I’ve been getting a barrage of feedback on the big bind we have facing us — which is when, and how, we should go back to normal life and work amid the continuing threat of the coronavirus.

Most of the hundreds of emailers or callers commented pro or con, which is great. There’s a subset, though, that takes the debate to a more primal level.

“Maybe you want to sit inside and cower behind your keyboard, not me,” wrote one reader. “Must be terrible to be so afraid of life and death.”

“If you are so fearful, Danny, then don’t go out, stay home and read your books,” counseled another.

“I call (Gov.) Inslee’s plan the ‘Panic in Place Order,’ ” said another. “Everyone’s following along like a flock of scared sheep.”

These writers — surprise — happened to all be men. And it turns out the testosterone approach to fighting the virus is not just a quirk of my email inbox. Two months in, one of the fascinating developments of the pandemic is that it seems to come with a pronounced, and widening, gender gap.

Advertising

That’s when men and women react differently to an issue or political candidate. It’s not new. In every presidential election since 1980, more male voters have backed the Republican, while women have broken for the Democrat.

But the gap now in some polls is among the widest ever recorded. A national Suffolk poll this past week found Donald Trump is favored among men by 8 points (49% to 41%). But with women, it’s a wipeout the other way — Democrat Joe Biden leads by an unheard of 28 percentage points (60% to 32%).

In recent weeks the pandemic itself has started to polarize the electorate along gender lines.

Is it a good or bad idea, without extensive new testing, to go back to work right now? The Marist polling firm asked this question this past week. Stories about the poll noted that two-thirds of Americans thought it was a bad idea.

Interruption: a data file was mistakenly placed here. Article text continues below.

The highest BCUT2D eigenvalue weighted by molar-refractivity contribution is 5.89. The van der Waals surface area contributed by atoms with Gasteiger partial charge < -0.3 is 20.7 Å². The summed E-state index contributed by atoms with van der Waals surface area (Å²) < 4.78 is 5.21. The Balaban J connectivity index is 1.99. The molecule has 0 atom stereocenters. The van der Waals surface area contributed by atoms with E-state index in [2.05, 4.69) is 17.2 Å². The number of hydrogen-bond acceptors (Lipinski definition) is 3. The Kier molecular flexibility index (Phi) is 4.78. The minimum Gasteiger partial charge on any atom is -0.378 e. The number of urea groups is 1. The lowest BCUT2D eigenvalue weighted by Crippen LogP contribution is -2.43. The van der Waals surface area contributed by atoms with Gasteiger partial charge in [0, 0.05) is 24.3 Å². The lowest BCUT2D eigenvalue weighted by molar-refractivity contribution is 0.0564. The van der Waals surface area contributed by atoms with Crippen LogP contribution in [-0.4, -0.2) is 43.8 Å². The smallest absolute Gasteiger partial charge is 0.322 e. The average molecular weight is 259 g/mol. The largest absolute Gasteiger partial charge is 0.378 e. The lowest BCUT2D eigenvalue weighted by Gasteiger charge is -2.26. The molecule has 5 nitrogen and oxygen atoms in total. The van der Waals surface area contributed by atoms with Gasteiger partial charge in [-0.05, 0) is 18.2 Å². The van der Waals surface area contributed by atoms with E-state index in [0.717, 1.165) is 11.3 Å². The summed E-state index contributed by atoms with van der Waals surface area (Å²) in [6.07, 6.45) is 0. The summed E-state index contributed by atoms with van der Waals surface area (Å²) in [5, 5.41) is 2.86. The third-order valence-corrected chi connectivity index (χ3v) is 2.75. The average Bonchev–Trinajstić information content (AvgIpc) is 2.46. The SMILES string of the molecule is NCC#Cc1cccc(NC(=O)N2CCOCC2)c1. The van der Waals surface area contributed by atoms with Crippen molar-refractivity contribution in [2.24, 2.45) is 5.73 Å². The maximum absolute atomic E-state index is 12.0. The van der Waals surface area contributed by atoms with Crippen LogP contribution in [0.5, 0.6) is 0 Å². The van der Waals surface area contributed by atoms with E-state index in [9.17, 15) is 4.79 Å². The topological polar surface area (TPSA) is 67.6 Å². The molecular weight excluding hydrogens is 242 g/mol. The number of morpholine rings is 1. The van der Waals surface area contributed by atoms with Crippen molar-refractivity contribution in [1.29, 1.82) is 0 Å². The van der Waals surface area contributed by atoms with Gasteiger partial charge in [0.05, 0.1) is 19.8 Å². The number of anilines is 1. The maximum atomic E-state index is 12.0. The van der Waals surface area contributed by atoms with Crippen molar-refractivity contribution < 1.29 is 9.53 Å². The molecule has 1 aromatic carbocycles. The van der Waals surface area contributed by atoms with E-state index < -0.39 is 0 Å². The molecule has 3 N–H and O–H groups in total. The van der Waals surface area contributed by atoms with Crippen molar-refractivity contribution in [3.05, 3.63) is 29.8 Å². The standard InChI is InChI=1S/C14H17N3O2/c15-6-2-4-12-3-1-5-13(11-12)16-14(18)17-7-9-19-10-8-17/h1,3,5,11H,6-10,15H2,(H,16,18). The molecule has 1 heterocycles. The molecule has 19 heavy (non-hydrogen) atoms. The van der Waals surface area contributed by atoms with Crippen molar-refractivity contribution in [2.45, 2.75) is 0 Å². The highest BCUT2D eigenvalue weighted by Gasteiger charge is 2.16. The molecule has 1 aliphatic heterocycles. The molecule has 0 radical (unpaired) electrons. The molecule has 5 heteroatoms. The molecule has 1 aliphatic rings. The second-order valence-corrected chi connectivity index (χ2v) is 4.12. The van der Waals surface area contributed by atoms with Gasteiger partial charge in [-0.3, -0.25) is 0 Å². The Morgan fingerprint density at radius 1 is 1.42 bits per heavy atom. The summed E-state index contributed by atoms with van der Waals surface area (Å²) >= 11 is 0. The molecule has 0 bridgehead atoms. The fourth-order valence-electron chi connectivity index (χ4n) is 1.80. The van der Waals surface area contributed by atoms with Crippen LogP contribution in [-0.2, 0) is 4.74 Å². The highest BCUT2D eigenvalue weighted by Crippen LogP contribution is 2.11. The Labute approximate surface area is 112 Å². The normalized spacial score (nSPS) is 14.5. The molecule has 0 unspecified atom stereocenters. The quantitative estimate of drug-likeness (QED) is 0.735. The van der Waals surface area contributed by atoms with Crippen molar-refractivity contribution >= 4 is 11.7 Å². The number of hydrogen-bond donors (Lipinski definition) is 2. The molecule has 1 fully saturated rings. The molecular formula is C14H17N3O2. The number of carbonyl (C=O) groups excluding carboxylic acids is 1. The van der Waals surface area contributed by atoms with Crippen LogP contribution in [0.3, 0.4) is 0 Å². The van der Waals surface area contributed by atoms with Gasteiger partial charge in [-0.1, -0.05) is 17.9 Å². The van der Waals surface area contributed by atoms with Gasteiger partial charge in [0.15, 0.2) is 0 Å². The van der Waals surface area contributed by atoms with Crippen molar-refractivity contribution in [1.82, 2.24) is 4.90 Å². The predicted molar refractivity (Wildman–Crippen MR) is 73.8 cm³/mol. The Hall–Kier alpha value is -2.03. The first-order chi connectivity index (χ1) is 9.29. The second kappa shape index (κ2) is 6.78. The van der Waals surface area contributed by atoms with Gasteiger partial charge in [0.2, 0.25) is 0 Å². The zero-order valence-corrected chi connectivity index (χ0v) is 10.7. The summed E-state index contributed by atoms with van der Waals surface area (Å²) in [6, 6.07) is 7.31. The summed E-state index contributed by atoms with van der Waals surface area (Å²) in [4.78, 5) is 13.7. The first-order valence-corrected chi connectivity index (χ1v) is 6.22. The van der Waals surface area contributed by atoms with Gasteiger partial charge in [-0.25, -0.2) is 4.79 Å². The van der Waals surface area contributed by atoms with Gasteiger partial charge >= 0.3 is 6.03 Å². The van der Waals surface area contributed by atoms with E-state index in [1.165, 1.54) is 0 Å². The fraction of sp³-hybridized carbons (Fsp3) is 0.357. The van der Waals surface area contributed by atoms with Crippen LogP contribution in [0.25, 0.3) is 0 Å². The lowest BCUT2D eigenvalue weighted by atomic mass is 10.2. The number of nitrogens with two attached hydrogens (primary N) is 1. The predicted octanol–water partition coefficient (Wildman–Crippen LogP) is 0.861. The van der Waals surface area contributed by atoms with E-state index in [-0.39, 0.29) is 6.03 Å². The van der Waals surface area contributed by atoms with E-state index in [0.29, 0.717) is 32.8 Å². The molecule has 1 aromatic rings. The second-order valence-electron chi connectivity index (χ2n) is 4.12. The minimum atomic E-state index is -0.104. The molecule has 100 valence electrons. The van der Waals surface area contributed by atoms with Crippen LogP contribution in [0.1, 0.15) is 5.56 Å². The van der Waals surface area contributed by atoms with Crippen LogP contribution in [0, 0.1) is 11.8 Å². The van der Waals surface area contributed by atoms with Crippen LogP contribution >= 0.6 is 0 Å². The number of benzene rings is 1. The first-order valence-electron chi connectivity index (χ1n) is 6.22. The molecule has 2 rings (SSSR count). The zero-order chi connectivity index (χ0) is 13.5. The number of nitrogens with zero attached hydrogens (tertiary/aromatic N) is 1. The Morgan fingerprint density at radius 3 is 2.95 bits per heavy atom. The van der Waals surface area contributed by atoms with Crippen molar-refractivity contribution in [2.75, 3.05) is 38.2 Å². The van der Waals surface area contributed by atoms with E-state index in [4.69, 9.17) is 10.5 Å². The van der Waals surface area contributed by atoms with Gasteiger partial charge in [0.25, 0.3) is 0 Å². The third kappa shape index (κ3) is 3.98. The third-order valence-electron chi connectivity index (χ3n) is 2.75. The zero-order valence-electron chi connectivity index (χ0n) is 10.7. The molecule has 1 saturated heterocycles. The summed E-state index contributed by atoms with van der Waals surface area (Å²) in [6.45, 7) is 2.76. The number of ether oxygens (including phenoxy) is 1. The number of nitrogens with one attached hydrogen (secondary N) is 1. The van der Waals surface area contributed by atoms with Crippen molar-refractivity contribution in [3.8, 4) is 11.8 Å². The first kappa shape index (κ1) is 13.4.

But that obscured a sizable gender split. Women overwhelmingly said going back now was a bad idea, by 48 percentage points (72% to 24%). Men said it was a bad idea by only 18 points (58% to 40%). That’s a wider gender disagreement than there was on Trump vs. Clinton in 2016 (when the gender gap was about 11 points).

Locally, Seattle pollster Stuart Elway, in a survey for Crosscut, found a 9-point gap, with women more likely than men to favor Gov. Jay Inslee’s stay-at-home plan.

Advertising

What’s going on? Mary-Kate Lizotte, a political science professor at Augusta University in Georgia and author of the new book “Gender Differences in Public Opinion,” says the coronavirus may be sifting us along gender lines because it’s in a sense a more “feminine” crisis.

“Traditionally the biggest gender gap in politics is about military conflict,” she said.

Though President Trump has declared that we’re at “war with an invisible enemy,” the battle plan against the virus doesn’t call for rallying or fighting so much as patience and staying at home.

Lizotte said whittling down into some polls shows the biggest split of opinion on how to respond is between Republican women and the men in their own party.

“Women voters are far more likely, year after year, to support a social safety net,” she said. “Now we have this huge external shock to the system, where you have this crazy thing going on that’s not being handled well, and it’s vividly demonstrating the need for a safety net.”

It appears to go beyond politics. In preparing for a pandemic like this one, a team of researchers at Los Alamos found that women across the board are just better than men at everything we’re being asked to do right now — from staying inside to washing hands to wearing masks. A lot better: “Women in the general population are about 50% more likely than men to practice non-pharmaceutical health and protective behaviors in the context of epidemics/pandemics,” the study found.

Back to politics, Lizotte said there’s been an academic theory for some time that the parties are separating into “masculine Republicans and feminine Democrats” — in their symbols, language and issue focus. The coronavirus, at its core not a war but a health care crisis, may be accelerating that. Polls in the spring often give way by the fall, but some of the polls “are kind of shocking,” she said.

Example: The Marist poll asked voters whether they approve of Trump’s handling of the coronavirus pandemic. Men said they do, by five points (52% to 47%). But with women, it’s as if he asked them to inject bleach or something. They gave him a rating of negative 27 points (36% to 63%).

We’ve been mulling for weeks in this space whether the coronavirus might fundamentally shift anything in society, break up some of the old stale divisions or debates. It’s starting to look like women might be coming up with their own answer to that.